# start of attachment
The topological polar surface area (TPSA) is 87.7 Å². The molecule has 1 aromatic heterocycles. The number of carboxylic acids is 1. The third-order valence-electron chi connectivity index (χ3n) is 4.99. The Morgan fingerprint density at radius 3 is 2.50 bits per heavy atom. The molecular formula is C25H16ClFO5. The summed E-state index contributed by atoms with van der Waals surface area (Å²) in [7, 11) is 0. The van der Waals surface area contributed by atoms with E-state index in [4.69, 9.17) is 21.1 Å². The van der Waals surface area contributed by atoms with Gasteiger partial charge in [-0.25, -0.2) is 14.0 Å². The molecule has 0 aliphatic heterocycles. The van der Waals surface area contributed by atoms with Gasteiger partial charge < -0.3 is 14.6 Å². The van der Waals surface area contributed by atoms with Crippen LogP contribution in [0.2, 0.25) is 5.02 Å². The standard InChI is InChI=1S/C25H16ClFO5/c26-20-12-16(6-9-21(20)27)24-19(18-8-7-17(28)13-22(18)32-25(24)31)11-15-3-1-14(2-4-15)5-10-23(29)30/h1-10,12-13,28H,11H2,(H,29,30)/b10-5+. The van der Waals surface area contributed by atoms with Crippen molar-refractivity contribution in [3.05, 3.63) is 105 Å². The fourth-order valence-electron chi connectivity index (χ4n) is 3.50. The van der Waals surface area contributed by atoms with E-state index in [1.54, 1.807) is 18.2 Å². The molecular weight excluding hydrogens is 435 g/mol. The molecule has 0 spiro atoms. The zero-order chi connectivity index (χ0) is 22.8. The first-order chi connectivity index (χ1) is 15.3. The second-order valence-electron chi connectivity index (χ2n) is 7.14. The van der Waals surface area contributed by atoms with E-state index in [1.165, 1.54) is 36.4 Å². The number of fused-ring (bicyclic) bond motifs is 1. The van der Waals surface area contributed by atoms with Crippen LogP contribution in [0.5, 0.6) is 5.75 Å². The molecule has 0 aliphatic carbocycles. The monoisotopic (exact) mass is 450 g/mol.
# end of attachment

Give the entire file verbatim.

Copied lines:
The topological polar surface area (TPSA) is 87.7 Å². The molecule has 1 aromatic heterocycles. The number of carboxylic acids is 1. The third-order valence-electron chi connectivity index (χ3n) is 4.99. The Morgan fingerprint density at radius 3 is 2.50 bits per heavy atom. The molecular formula is C25H16ClFO5. The summed E-state index contributed by atoms with van der Waals surface area (Å²) in [7, 11) is 0. The van der Waals surface area contributed by atoms with E-state index in [4.69, 9.17) is 21.1 Å². The van der Waals surface area contributed by atoms with Gasteiger partial charge in [-0.25, -0.2) is 14.0 Å². The molecule has 0 aliphatic heterocycles. The van der Waals surface area contributed by atoms with Gasteiger partial charge < -0.3 is 14.6 Å². The van der Waals surface area contributed by atoms with Crippen LogP contribution in [0.2, 0.25) is 5.02 Å². The standard InChI is InChI=1S/C25H16ClFO5/c26-20-12-16(6-9-21(20)27)24-19(18-8-7-17(28)13-22(18)32-25(24)31)11-15-3-1-14(2-4-15)5-10-23(29)30/h1-10,12-13,28H,11H2,(H,29,30)/b10-5+. The van der Waals surface area contributed by atoms with Crippen molar-refractivity contribution in [3.05, 3.63) is 105 Å². The fourth-order valence-electron chi connectivity index (χ4n) is 3.50. The van der Waals surface area contributed by atoms with E-state index in [1.54, 1.807) is 18.2 Å². The molecular weight excluding hydrogens is 435 g/mol. The molecule has 0 spiro atoms. The zero-order chi connectivity index (χ0) is 22.8. The first-order chi connectivity index (χ1) is 15.3. The second-order valence-electron chi connectivity index (χ2n) is 7.14. The van der Waals surface area contributed by atoms with E-state index in [1.165, 1.54) is 36.4 Å². The number of fused-ring (bicyclic) bond motifs is 1. The van der Waals surface area contributed by atoms with Crippen LogP contribution in [0.5, 0.6) is 5.75 Å². The molecule has 0 aliphatic carbocycles. The monoisotopic (exact) mass is 450 g/mol.